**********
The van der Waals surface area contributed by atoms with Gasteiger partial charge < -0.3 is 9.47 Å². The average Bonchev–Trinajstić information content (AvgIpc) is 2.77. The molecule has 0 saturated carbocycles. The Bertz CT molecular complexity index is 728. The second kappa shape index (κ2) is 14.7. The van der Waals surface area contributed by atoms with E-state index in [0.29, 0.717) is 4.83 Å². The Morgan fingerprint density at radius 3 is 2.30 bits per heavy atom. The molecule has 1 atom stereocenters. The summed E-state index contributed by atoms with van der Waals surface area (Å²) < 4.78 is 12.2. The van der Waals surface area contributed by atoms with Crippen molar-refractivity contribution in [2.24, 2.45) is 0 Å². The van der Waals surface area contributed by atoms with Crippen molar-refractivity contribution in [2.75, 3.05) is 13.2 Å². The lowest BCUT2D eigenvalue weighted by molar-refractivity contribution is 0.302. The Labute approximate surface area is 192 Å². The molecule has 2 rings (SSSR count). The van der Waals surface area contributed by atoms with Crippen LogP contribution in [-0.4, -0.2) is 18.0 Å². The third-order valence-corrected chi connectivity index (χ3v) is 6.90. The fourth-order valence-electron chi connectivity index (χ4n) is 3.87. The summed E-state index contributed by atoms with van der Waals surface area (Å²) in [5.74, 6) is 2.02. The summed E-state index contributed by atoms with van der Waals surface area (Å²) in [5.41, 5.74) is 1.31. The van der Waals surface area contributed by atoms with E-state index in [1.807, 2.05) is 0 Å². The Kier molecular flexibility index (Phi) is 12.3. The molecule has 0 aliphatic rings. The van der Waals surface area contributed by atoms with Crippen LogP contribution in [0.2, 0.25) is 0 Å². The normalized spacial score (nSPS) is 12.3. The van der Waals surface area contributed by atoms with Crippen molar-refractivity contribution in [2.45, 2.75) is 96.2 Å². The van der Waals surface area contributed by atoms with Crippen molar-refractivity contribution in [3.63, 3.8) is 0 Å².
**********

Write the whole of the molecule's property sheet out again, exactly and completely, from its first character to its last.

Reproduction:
The van der Waals surface area contributed by atoms with Gasteiger partial charge < -0.3 is 9.47 Å². The average Bonchev–Trinajstić information content (AvgIpc) is 2.77. The molecule has 0 saturated carbocycles. The Bertz CT molecular complexity index is 728. The second kappa shape index (κ2) is 14.7. The van der Waals surface area contributed by atoms with E-state index in [0.29, 0.717) is 4.83 Å². The Morgan fingerprint density at radius 3 is 2.30 bits per heavy atom. The molecule has 1 atom stereocenters. The summed E-state index contributed by atoms with van der Waals surface area (Å²) < 4.78 is 12.2. The van der Waals surface area contributed by atoms with Crippen molar-refractivity contribution in [2.24, 2.45) is 0 Å². The van der Waals surface area contributed by atoms with Crippen molar-refractivity contribution in [2.75, 3.05) is 13.2 Å². The lowest BCUT2D eigenvalue weighted by molar-refractivity contribution is 0.302. The Labute approximate surface area is 192 Å². The molecule has 2 rings (SSSR count). The van der Waals surface area contributed by atoms with Crippen LogP contribution in [-0.4, -0.2) is 18.0 Å². The third-order valence-corrected chi connectivity index (χ3v) is 6.90. The fourth-order valence-electron chi connectivity index (χ4n) is 3.87. The summed E-state index contributed by atoms with van der Waals surface area (Å²) in [5.74, 6) is 2.02. The summed E-state index contributed by atoms with van der Waals surface area (Å²) in [5.41, 5.74) is 1.31. The van der Waals surface area contributed by atoms with E-state index in [1.807, 2.05) is 0 Å². The Kier molecular flexibility index (Phi) is 12.3. The molecule has 0 aliphatic rings. The van der Waals surface area contributed by atoms with Crippen LogP contribution in [0.2, 0.25) is 0 Å². The normalized spacial score (nSPS) is 12.3. The van der Waals surface area contributed by atoms with Crippen molar-refractivity contribution in [2.45, 2.75) is 96.2 Å². The van der Waals surface area contributed by atoms with Crippen molar-refractivity contribution in [3.63, 3.8) is 0 Å².